The former Attorney General Eric Schneiderman introduced the SHIELD Act with state Senator David Carlucci and former Assemblyman Matthew Titone as sponsors back in 2017, but it failed to get traction.
Things are different now, with data breaches being reported almost every day, and the state senate’s consumer protection committee is expected to debate and approve the bill. There is about a month left before the session goes on break, but the bill is expected to pass the entire legislature if it comes up for a full vote. Gov. Andrew Cuomo urged for such laws and regulations after the data breach at Equifax. The law could go into effect as early as next year.
Once passed, NY’s SHIELD Act would likely be among the strictest laws in the country. Not complying with the law could result in fines of $5,000 per violation or $20 per notification failure, with a maximum penalty of $250,000. There is a safe harbor provision for organizations compliant with standards or regulations such as the ISO 27001 information security management standard, NIST 800-53, HIPAA, and New York’s Department of Financial Services’ cybersecurity regulation. They would not be prosecuted by the Attorney General in case of a breach, unless there is evidence of willful misconduct, bad faith, or gross negligence.
New York lawmakers aren’t just focusing on the SHIELD Act to improve consumer data privacy and security. The Right to Know Act to strengthen consumer data privacy rights is also currently in the consumer protection committee. This bill would require that businesses that retain “a customer's personal information shall make available to the customer free of charge access to, or copies of, all of the customer's personal information retained by the business.” Personal information is defined as anything identifying or referencing a person or electronic device, such as name, alias, address, telephone number, email and IP addresses, account names, Social Security number, driver’s license number, passport number, and any other unique identifiers. It also covers sexual information “including, but not limited to, sexual orientation, sex, gender status, gender identity, and gender expression.” Consumers would know the types of information being shared, and the contact information of all the third parties that received the data within thirty days.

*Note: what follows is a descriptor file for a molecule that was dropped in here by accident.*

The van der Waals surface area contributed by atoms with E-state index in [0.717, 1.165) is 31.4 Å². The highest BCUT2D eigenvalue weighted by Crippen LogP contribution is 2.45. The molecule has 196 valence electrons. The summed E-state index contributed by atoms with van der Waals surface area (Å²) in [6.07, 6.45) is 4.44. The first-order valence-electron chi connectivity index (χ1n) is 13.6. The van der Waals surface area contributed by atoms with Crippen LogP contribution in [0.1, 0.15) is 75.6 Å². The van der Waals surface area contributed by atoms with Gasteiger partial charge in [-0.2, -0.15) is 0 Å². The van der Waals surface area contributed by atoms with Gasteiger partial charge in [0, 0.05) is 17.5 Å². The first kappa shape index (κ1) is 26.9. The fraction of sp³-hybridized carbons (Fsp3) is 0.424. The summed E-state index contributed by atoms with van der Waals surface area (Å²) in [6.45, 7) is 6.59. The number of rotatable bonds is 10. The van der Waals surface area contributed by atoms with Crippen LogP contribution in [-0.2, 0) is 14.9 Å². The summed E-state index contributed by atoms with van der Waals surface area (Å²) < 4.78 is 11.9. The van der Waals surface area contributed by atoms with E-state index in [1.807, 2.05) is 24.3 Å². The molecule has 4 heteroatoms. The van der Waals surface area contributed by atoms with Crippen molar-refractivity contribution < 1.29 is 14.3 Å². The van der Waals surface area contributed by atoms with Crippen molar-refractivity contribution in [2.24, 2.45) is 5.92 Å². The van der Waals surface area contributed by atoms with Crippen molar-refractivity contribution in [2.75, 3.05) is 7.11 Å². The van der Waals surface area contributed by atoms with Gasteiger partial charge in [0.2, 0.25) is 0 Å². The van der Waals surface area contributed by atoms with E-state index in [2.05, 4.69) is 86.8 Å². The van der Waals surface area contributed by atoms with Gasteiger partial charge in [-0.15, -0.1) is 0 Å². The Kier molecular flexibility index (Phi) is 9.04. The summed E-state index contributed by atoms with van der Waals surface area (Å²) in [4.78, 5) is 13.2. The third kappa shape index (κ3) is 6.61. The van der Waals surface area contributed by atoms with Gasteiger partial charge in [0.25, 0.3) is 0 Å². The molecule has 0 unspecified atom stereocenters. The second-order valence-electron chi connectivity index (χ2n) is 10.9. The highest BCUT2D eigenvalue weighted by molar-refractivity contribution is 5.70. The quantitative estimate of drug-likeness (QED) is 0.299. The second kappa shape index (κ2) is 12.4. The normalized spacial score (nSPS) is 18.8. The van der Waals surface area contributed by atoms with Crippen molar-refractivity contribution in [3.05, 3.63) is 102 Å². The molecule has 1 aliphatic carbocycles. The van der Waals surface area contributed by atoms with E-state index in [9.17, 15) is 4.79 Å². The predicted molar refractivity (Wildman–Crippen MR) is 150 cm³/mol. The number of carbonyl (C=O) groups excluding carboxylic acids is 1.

Unlike GDPR, the SHIELD Act doesn’t address user consent or whether the business legitimately needs to be collecting the information in the first place. The Right to Know Act also falls in the same trap. The assumption is that the business collecting the data is operating in the best interest of its users and within societal expectations. That assumption is a hard one to make, considering the consumer backlash and pushbackthat comes when consumers find out how companies are using their information.
One unfortunate aspect of proposals such as the SHEILD Act is the focus placed on data breaches rather than the underlying security posture of organizations collecting and processing personal data or rationale for collecting the data in the first place.
“Given that malicious actors define their targets and will tend to look to attack weaker organizations with valuable data, it behooves all businesses to implement strong security governance and create accurate and up-to-date threat models for all data they collect and process,” Mackey said.